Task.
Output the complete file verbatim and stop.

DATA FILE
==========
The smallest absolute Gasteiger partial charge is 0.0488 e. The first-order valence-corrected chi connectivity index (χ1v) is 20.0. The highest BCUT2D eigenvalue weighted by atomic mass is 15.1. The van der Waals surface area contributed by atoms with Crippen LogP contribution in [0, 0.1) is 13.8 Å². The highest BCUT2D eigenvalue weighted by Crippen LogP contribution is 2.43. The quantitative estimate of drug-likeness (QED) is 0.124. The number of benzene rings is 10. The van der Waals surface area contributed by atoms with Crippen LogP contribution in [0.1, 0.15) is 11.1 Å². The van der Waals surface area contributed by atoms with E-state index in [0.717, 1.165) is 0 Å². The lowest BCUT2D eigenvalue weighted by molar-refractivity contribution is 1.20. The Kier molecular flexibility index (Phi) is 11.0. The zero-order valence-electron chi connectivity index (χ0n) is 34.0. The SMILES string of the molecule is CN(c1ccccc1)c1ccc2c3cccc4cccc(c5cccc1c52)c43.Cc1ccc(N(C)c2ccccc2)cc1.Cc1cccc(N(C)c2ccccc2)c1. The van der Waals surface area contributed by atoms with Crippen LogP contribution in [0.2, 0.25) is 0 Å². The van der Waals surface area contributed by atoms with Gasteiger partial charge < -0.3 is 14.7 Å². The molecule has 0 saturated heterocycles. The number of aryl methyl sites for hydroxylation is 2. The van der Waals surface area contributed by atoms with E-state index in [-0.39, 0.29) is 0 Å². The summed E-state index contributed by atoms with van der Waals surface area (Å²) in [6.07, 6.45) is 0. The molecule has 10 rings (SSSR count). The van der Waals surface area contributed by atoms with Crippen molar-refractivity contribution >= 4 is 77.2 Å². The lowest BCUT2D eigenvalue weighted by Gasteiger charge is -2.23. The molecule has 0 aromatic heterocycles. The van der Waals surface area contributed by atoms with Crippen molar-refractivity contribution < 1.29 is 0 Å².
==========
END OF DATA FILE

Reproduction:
The smallest absolute Gasteiger partial charge is 0.0488 e. The first-order valence-corrected chi connectivity index (χ1v) is 20.0. The highest BCUT2D eigenvalue weighted by atomic mass is 15.1. The van der Waals surface area contributed by atoms with Crippen LogP contribution in [0, 0.1) is 13.8 Å². The highest BCUT2D eigenvalue weighted by Crippen LogP contribution is 2.43. The quantitative estimate of drug-likeness (QED) is 0.124. The number of benzene rings is 10. The van der Waals surface area contributed by atoms with Crippen LogP contribution in [0.1, 0.15) is 11.1 Å². The van der Waals surface area contributed by atoms with E-state index in [0.717, 1.165) is 0 Å². The lowest BCUT2D eigenvalue weighted by molar-refractivity contribution is 1.20. The Kier molecular flexibility index (Phi) is 11.0. The zero-order valence-electron chi connectivity index (χ0n) is 34.0. The SMILES string of the molecule is CN(c1ccccc1)c1ccc2c3cccc4cccc(c5cccc1c52)c43.Cc1ccc(N(C)c2ccccc2)cc1.Cc1cccc(N(C)c2ccccc2)c1. The van der Waals surface area contributed by atoms with Crippen LogP contribution in [0.2, 0.25) is 0 Å². The van der Waals surface area contributed by atoms with Gasteiger partial charge < -0.3 is 14.7 Å². The molecule has 0 saturated heterocycles. The number of aryl methyl sites for hydroxylation is 2. The van der Waals surface area contributed by atoms with E-state index in [-0.39, 0.29) is 0 Å². The summed E-state index contributed by atoms with van der Waals surface area (Å²) in [6.07, 6.45) is 0. The molecule has 10 rings (SSSR count). The van der Waals surface area contributed by atoms with Crippen molar-refractivity contribution >= 4 is 77.2 Å². The lowest BCUT2D eigenvalue weighted by Gasteiger charge is -2.23. The molecule has 0 aromatic heterocycles. The van der Waals surface area contributed by atoms with Crippen molar-refractivity contribution < 1.29 is 0 Å².